Sec. 3. The House of Representatives shall elect, from their own body, three members, whose duty it shall be to prosecute impeachments. No impeachment shall be tried until the Legislature shall have adjourned, sine die, when the Senate shall proceed to try such impeachment.
Sec. 4. The Governor, Judges cf the Supreme Court, Judges of the Inferior Courts, Chancellors, Attorneys for the State, and Sec
retary of State, shall be liable to impeachment, whenever they may, in the opinion of the House of Representatives, commit any crime in their official capacity which may require disqualification ; but judgment shall only extend to removal from office, and disqualification to fill any office thereafter. The party shall, nevertheless, be liable to indictment, trial, judgment and punishment according to law.
Sec. 5. Justices of the Peace, and other civil officers, not hereinbefore mentioned, for crimes or misdemeanors in office, shall be liable to indictment in such courts as the Legislature may direct; and, upon conviction, shall be removed from office by said Court, as if found guilty on impeachment; and shall be subject to such other punishment as may be prescribed by law.
Sec. 1. The Judicial power of this State shall be vested in one Supreme Court, and in such Circuit, Chancery, Criminal and other Inferior Courts, as the Legislature shall, from, time to time, ordain and establish, in the Judges thereof and in Justices of the Peace.
The 2d and 3d Sections as our present Constitution except strike out the word “eight” in the last clause of Section 3, and insert twelve, to-wit:
Sec. 2. The Supreme Court shall be composed of three Judges, one of whom shall reside in each of the grand divisions of the State; the concurrence of two of said Judges shall, in every case, be necessary to a decision. The jurisdiction of this Court shall be
appellate only, under such restrictions and regulations as may, from time to time, be prescribed by law; but it may possess such other jurisdiction as is now conferred by law on the present Supreme Court. Said courts shall be held at one place, and at one place only, in each of the three grand divisions of the State.
Sec. 3. The Judges of the Supreme Court shall be elected by the qualified voters of the State at large, and the Judges of such inferior courts as the Legislature may establish shall be elected by the qualified voters residing within the bounds of any district or circuit to which such inferior Judge or Judges, either of law or equity may be assigned, by ballot, in the same manner that members of the General Assembly are elected. Courts may be established to be holden by Justices of the Peace. Judges of the Supreme Court shall be thirty-five years of age, and shall be elected for the term of
Section 4, to remain as in the present Constitution, except strike out "eight' and insert ten, to-wit:
Sec. 4. The Judges of such inferior courts as the Legislature may establish, shall be thirty years of age, and shall be elected for the term of ten years.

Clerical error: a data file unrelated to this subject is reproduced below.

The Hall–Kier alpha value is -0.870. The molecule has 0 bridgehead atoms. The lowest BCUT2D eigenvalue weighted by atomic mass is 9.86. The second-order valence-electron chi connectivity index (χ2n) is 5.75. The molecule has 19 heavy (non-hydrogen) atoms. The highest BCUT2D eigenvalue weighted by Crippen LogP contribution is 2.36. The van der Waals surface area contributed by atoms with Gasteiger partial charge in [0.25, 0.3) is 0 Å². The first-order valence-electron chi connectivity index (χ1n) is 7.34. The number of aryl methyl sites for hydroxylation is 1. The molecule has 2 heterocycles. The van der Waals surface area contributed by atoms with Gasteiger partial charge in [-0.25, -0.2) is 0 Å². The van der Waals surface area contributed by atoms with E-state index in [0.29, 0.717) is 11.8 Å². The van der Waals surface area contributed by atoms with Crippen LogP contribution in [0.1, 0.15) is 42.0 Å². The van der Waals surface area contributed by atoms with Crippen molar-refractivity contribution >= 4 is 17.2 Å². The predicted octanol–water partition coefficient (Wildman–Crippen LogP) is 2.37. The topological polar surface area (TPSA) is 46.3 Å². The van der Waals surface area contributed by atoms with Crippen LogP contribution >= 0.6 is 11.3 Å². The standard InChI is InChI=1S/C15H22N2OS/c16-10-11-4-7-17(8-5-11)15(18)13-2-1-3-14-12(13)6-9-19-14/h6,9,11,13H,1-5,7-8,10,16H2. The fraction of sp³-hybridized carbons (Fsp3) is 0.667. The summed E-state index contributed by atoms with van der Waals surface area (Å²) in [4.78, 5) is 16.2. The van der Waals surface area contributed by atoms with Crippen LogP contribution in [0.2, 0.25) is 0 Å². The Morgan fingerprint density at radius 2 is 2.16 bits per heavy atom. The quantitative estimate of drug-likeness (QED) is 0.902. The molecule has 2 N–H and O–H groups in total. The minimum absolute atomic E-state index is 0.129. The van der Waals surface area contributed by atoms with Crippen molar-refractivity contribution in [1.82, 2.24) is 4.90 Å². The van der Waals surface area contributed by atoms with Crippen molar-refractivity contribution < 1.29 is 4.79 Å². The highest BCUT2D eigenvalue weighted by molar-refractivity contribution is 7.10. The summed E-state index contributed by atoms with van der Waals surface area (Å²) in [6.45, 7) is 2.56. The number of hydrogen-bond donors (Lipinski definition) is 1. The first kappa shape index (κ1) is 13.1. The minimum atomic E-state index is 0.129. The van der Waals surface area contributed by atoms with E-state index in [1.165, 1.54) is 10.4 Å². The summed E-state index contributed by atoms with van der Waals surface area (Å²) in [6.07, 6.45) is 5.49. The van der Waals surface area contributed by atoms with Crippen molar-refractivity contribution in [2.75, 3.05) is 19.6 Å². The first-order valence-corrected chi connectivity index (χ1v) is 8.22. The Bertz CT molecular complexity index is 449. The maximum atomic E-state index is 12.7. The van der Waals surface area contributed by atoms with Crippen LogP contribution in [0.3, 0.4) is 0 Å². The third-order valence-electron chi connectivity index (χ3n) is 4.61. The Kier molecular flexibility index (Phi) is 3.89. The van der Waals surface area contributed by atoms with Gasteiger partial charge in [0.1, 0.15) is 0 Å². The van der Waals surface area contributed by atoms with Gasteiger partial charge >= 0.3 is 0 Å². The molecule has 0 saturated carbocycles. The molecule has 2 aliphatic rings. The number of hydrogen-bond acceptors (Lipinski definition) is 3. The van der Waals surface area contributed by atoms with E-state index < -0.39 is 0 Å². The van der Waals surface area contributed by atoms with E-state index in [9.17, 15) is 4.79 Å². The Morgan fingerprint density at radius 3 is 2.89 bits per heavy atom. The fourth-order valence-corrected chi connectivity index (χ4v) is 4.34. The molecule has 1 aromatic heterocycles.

Sections 5 and 6 as in our Constitution, to-wit:
Sec. 5. An Attorney General for the State shall be elected by the qualified voters of the State at large, and the Attorney for the State for any circuit or district to which a Judge of an inferior court may be assigned, shall be elected by the qualified voters within the bounds of such district or circuit, in the same manner that members to the General Assembly are elected; all said Attorneys, both for the State and circuit or district, shall hold their offices for the term of six years. In all cases where the Attorney for any district fails or refuses to attend and prosecute according to law, the court shall have power to appoint an Attorney pro tempore.
Sec. 6. Judges and Attorneys for the State may be removed from office by a concurrent vote of both Houses of the General Assembly, each House voting separately; but two-thirds of all the members elected to each House must concur in such vote; the vote shall be determined by ayes and noes, and the names of the members voting for or against the Judge or Attorney for the State, together with the cause or causes of removal, shall be entered on the Journals of each House respectively. The Judge or Attorney for the State, against whom the Legislature may be about to proceed, shall receive notice thereof, accompanied with a copy of the causes alleged for his removal, at least ten days before the day on which either House of the General Assembly shall act thereupon.
Sec. 7. The Judges of the Supreme Court shall, at stated times, receive a compensation for their services to be ascertained by law, which shall not be less than four thousand dollars per annum. The salaries of Circuit Judges and Chancellors, and Judges of Criminal Courts, shall be fixed by law, but shall not in any case be less than three thousand dollars per annum. No fees or perquisites of office shall attach to the office of Supreme, Circuit or Chancery Judge, or Judge of a Criminal Court, nor shall either of them hold any other office of trust or profit, under this State or the United States.
Sec. 8. The jurisdiction of the Circuit, Chancery and other Inferior Courts shall be as now established by law until changed by the Legislature.
Section 9 as in the present Constitution, to-wit :
Sec. 9. Judges shall not charge juries with respect to matters of fact, but may state the testimony and declare the law.
Sec. 10. The Judges of Inferior Courts of Law and Equity, shall have power in civil cases to issue writs of certiorari, to remove any cause or the transcript of the record thereof from any inferior jurisdiction into such court, on sufficient cause supported by oath or affirmation.
Sec. 11. No Judge of the Supreme or Inferior Courts shall preside on the trial of any cause in the event of which he may be in